30 April 2018 | dave-mcclain
"Kings" is a personal window into the lives of average people during one of the most upsetting and violent moments in recent American history.
"Kings" (R, 1:32) is a crime drama, with romantic undertones, written and directed by award-winning director Deniz Gamze Ergüven (2015's "Mustang"). Although the title is never really explained, the film is about a family of foster kids in South Central Los Angeles who struggle to deal with endemic racial discrimination - and to survive the L.A. riots following the 1992 Rodney King beating trial verdict.
Oscar winner Halle Berry stars as Millie Dunbar, a foster mother who loves children and has a special place in her heart for troubled kids. She has a house full of them - boys and girls of different races and ages. She loves all of them as if they were her own and she works multiple jobs to take care of them. That last part means she's often away from home, and care for the younger ones often falls to her oldest, Jesse (Lamar Johnson). Jesse is intelligent and responsible, but he struggles against the instincts of his short-tempered best friend, William (Kaalan "KR" Walker), and a short-tempered neighbor, named Obie (Daniel Craig), who complains about Millie's parenting - and the noise coming from her house.
The film uses a re-enactment of the fatal March 16, 1991 shooting of teenager Latasha Harlins by an L.A. Korean convenience store owner and news of the shooter's conviction, but subsequent sentence of probation, to set the stage for the events to come. As frustration in the black community builds, the film's plot remains focused on Millie's make-shift family and their relationships with their friends and other members of their neighborhood, including Obie. When it is announced that the police officers who beat Rodney King on the night of March 3, 1991 have been acquitted, rioting begins. Millie's kids are involved in the mayhem in various ways and she fights to find and protect them, with Obie helping her.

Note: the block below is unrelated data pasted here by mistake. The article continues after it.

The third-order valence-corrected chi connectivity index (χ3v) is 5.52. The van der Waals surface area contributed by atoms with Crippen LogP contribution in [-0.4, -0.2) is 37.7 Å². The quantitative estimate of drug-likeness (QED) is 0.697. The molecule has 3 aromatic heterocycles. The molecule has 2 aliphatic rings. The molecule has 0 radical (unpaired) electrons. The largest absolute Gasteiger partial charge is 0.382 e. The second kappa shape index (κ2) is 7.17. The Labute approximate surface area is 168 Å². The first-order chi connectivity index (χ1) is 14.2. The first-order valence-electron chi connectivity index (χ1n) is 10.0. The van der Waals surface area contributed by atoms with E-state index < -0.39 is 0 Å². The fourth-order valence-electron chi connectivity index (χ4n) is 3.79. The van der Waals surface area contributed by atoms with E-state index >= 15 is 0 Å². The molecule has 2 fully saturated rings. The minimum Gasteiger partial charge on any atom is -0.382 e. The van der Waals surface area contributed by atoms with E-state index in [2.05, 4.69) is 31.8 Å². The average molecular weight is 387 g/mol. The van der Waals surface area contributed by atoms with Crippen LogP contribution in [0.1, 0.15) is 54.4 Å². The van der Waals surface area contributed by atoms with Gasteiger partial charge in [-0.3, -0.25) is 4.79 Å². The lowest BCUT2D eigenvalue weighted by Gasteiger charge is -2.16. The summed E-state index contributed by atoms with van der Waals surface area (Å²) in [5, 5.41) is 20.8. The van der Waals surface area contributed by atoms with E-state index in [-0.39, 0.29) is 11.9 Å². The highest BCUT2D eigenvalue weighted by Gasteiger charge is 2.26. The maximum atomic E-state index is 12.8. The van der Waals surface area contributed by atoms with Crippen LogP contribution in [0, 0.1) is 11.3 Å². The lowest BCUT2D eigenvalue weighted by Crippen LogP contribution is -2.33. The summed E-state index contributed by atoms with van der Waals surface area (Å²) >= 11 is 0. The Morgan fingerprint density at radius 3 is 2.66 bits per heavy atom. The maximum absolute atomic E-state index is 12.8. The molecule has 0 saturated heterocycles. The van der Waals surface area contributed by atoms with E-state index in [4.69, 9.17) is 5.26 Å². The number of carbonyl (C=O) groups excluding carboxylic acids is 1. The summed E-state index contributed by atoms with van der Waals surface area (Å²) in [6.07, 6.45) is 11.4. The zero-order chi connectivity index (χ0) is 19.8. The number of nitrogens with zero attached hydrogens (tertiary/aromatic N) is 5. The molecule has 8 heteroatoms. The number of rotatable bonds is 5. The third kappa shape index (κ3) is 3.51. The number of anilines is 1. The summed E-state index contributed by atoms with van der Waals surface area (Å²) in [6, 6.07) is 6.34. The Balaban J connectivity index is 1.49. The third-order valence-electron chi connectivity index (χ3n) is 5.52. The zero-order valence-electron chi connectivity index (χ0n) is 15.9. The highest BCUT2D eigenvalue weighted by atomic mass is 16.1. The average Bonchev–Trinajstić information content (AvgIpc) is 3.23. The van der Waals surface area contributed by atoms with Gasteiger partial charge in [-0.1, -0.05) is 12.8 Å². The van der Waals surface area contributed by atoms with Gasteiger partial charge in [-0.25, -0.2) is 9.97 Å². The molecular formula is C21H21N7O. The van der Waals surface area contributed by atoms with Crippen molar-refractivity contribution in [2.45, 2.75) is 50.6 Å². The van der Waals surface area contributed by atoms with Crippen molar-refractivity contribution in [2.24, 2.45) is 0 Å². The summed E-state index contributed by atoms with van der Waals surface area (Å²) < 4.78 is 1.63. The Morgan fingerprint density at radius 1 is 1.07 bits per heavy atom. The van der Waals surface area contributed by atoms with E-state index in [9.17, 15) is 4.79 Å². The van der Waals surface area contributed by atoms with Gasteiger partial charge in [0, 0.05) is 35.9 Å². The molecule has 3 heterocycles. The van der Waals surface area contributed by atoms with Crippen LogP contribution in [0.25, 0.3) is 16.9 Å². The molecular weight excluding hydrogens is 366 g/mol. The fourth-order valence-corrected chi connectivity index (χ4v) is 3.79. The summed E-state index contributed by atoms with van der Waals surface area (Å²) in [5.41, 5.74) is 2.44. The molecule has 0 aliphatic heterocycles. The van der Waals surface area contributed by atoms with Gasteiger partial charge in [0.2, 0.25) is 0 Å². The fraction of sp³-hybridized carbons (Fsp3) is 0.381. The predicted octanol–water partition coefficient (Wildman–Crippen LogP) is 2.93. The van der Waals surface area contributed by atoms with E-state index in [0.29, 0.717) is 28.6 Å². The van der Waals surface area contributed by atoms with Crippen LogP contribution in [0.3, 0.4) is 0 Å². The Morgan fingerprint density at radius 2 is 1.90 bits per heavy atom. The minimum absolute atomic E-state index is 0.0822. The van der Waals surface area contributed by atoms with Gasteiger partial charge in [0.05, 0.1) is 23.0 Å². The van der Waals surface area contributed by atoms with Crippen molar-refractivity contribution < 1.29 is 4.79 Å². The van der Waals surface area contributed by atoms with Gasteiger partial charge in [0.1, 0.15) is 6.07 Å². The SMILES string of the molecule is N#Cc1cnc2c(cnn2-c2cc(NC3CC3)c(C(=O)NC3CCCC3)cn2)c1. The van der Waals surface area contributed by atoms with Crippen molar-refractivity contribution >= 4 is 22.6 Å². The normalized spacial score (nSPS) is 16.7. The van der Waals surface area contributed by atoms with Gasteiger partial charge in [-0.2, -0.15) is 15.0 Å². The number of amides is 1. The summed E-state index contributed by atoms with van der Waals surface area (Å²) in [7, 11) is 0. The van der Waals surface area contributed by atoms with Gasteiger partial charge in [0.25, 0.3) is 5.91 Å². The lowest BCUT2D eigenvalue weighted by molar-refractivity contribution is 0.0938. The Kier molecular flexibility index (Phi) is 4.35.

"Kings" is a personal window into the lives of average people during one of the most upsetting and violent moments in recent American history. Although fictionalized, the story is nevertheless affecting and the film is dedicated to one of the young men who lost his life during the riots. Some of the plot points feel contrived, but the film's effective at delivering greater understanding of and compassion for those affected by the L.A. riots - and the issues that led up to that episode - some of which clearly continue to plague society today. "B+"